Engagement & Supervision

The Report notes that supervisory engagement with organisations is "an important part of the DPC's regulatory toolkit as, in addition to supporting organisations and driving compliance, it can highlight data protection concerns and provide an opportunity for the recommendation of remedial actions". However, if during such engagement the DPC finds it necessary to take enforcement action against a particular organisation, the DPC may do so. In total, the DPC had 751 supervision engagements during 2023.

Engagement with Tech Companies

The largest number of engagements (391) were with multinational technology companies, which brought about the postponement or revision of four scheduled internet platform projects with implications for the data protection rights and freedoms of individuals.

For example, in late May 2023, Google informed the DPC that it would be releasing Bard (its experimental conversational AI service) in the EU by mid-June 2023. On reviewing the documentation Google provided, the DPC communicated that it had a number of observations regarding the extent of assessments conducted by Google. Following consultation with the DPC, Google delayed the release of Bard in order to implement initial DPC feedback and recommendations. In particular, Google made a number of changes regarding transparency for users prior to the launch, including: Bard Privacy Notice updates; a more prominent warning notice, and additional educational content on Bard and technology.

A further example of DPC engagement with tech companies, was the DPC's engagement with Meta on its Ray-Ban Smart Glasses. Following feedback from the DPC, Meta announced a new version of the Smart Glasses in 2023. On foot of concerns raised by the DPC, Meta made changes to increase privacy design measures, such as physically increasing the size of the external facing privacy LED light to give effective means of notice that recording of images, video or call recording is occurring. A blinking pattern has also been added to the LED light when recording. These changes help minimise the risk of inconspicuous media capture and address the privacy concerns raised by the DPC.

Finally, the DPC also engaged with several tech companies in relation to how they share personal data with law enforcement and requested detail on the processes and policies they have in place when doing so. The DPC examined, for example, how controllers authenticate requests for user data from law enforcement agencies; how they determine the validity of emergency requests for user data; and how they respect the data minimisation principle when responding to such requests. Whilst many controller have robust and well-considered policies and procedures in place, a number of controllers had room for improvement. The Report notes that these organisations are expected to revert to the DPC during 2024 with detailed feedback on how they have addressed the DPC's recommendations.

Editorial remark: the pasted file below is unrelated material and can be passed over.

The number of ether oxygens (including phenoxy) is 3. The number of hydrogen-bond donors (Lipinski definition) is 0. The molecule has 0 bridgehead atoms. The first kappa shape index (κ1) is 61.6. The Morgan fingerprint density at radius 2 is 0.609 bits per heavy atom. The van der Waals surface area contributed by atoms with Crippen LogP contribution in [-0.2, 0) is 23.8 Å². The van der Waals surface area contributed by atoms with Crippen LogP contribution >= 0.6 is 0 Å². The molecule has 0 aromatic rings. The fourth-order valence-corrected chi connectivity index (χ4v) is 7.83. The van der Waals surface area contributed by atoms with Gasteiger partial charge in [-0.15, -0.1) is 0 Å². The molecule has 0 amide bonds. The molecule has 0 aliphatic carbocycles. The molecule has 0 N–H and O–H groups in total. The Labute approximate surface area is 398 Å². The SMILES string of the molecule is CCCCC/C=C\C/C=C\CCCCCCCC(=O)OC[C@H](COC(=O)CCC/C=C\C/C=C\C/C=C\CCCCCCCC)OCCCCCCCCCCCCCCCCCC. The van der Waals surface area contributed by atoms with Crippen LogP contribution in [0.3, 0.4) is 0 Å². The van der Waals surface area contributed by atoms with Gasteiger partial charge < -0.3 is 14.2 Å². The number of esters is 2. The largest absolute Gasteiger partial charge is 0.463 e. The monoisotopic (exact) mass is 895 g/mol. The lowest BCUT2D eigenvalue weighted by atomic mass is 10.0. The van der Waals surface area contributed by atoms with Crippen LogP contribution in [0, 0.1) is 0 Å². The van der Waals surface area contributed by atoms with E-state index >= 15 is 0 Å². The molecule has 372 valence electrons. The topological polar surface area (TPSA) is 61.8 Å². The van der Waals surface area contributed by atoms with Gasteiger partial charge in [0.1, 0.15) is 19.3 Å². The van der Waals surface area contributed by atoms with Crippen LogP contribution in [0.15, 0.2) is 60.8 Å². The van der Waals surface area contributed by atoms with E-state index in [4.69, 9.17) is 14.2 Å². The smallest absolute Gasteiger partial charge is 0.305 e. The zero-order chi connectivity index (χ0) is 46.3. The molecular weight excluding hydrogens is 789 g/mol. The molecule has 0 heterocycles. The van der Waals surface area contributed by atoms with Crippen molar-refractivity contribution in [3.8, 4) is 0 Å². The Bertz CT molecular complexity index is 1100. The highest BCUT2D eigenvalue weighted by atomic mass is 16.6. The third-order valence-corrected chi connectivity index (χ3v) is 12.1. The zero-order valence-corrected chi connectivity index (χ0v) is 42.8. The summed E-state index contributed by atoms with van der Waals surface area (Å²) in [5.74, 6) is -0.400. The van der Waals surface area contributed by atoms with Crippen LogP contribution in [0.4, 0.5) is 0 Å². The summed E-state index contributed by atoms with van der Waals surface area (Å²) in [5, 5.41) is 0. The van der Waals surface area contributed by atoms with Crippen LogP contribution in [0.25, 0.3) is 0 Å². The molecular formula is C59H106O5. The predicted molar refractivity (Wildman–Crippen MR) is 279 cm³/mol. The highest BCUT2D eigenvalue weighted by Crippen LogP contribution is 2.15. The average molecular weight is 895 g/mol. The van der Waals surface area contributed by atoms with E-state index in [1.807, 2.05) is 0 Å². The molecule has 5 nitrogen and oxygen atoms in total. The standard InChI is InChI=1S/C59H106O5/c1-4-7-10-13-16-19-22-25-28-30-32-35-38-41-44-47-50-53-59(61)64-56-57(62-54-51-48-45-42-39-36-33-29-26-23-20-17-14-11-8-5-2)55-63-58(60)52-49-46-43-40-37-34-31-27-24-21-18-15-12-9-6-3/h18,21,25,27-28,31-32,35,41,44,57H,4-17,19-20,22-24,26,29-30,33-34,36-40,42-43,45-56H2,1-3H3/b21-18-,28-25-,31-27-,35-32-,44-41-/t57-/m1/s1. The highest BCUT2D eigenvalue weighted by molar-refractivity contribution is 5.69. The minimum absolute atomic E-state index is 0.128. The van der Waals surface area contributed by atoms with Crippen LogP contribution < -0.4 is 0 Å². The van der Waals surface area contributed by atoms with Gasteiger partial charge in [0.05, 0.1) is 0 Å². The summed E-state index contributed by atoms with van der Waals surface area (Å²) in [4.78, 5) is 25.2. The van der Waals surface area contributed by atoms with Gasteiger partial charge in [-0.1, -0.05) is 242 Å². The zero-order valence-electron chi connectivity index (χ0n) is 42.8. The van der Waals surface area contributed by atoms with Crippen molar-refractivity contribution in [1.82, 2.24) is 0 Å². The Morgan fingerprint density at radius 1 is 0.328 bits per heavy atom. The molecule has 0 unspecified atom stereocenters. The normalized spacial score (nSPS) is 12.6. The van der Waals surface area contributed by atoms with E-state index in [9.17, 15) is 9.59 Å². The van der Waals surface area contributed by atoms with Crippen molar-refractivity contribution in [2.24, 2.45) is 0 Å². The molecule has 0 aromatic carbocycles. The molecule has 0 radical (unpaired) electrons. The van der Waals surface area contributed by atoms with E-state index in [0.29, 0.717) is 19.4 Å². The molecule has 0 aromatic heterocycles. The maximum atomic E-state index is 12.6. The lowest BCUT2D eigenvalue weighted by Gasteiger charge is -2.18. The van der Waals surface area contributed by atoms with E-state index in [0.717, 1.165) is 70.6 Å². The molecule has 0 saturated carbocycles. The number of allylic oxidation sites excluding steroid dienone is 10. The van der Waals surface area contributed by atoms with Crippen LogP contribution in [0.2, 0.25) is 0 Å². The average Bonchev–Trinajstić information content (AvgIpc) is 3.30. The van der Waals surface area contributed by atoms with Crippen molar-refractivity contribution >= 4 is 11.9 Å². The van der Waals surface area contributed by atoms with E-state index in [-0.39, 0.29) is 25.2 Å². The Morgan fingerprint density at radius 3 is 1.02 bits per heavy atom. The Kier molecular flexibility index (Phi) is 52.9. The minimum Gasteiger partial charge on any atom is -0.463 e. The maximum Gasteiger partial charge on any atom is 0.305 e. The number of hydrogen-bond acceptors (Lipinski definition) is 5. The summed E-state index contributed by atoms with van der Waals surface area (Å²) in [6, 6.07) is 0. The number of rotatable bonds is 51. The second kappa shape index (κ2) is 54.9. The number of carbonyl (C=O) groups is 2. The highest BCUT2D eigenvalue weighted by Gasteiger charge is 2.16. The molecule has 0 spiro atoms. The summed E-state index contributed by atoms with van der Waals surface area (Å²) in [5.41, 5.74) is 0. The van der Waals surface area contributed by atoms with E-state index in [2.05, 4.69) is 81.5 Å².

Legislative Consultation

During 2023 the DPC provided input and observations on over 37 pieces of proposed legislation. In particular, the DPC carried out statutory consultation on the Codes of Practice introduced under the Circular Economy and Miscellaneous Provisions Act 2022, which will provide a clear legal basis for Local Authorities to use recording devices such as CCTV and Body-worn Cameras for the prevention, investigation, detection, and prosecution of litter and waste management offences. This will ensure that Local Authorities can deploy these technologies in a targeted and proportionate manner, in compliance with data protection law.

The DPC also engaged in consultation with regard to other proposed legislative measures, some of which has yet to be adopted, such as the Data Protection Act 2018 (Section 38(4) and section 60(6)) Department of Foreign Affairs Regulations 2023.

Review of BCRs

The DPC was lead reviewing supervisory authority ("SA") in relation to 22 Binding Corporate Rules ("BCR") applications from 14 different companies. Four of those applications were given approval in 2023. Once the BCR applications are approved, the DPC continues to have a significant oversight role. Each BCR holder is required to submit an annual update of their BCR which requires review by the DPC.

Engagement with fellow Regulators

In 2023, the DPC responded to over 800 GDPR Article 61 Mutual and Voluntary Mutual Requests for assistance from other European Regulators. In addition the DPC continued to be an active member of Ireland's Digital Regulator's Group, along with ComReg, the Competition and Consumer Protection Commission and Coimisiún na Meán (formerly the Broadcasting Authority of Ireland) as part of Ireland's implementation of recent EU digital legislative developments.